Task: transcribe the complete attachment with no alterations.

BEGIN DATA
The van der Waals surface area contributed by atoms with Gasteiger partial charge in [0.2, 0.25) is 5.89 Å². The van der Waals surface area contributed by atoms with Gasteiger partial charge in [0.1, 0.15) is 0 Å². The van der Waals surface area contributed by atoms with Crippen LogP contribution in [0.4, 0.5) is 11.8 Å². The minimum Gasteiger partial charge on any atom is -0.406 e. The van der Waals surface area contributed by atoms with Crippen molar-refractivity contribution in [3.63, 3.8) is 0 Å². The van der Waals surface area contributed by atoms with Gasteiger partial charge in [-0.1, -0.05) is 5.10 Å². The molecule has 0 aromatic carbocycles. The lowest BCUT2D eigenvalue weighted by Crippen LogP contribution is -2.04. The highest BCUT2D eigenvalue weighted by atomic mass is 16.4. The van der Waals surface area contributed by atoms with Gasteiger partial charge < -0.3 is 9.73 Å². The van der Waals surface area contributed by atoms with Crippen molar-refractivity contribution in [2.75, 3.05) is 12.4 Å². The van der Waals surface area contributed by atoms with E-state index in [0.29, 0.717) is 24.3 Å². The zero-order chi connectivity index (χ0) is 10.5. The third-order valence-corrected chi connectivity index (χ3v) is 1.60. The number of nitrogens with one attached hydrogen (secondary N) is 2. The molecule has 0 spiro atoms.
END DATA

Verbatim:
The van der Waals surface area contributed by atoms with Gasteiger partial charge in [0.2, 0.25) is 5.89 Å². The van der Waals surface area contributed by atoms with Gasteiger partial charge in [0.1, 0.15) is 0 Å². The van der Waals surface area contributed by atoms with Crippen LogP contribution in [0.4, 0.5) is 11.8 Å². The minimum Gasteiger partial charge on any atom is -0.406 e. The van der Waals surface area contributed by atoms with Crippen molar-refractivity contribution in [3.63, 3.8) is 0 Å². The van der Waals surface area contributed by atoms with Gasteiger partial charge in [-0.1, -0.05) is 5.10 Å². The molecule has 0 aromatic carbocycles. The lowest BCUT2D eigenvalue weighted by Crippen LogP contribution is -2.04. The highest BCUT2D eigenvalue weighted by atomic mass is 16.4. The van der Waals surface area contributed by atoms with Gasteiger partial charge < -0.3 is 9.73 Å². The van der Waals surface area contributed by atoms with Crippen molar-refractivity contribution in [2.75, 3.05) is 12.4 Å². The van der Waals surface area contributed by atoms with E-state index in [0.29, 0.717) is 24.3 Å². The zero-order chi connectivity index (χ0) is 10.5. The third-order valence-corrected chi connectivity index (χ3v) is 1.60. The number of nitrogens with one attached hydrogen (secondary N) is 2. The molecule has 0 spiro atoms.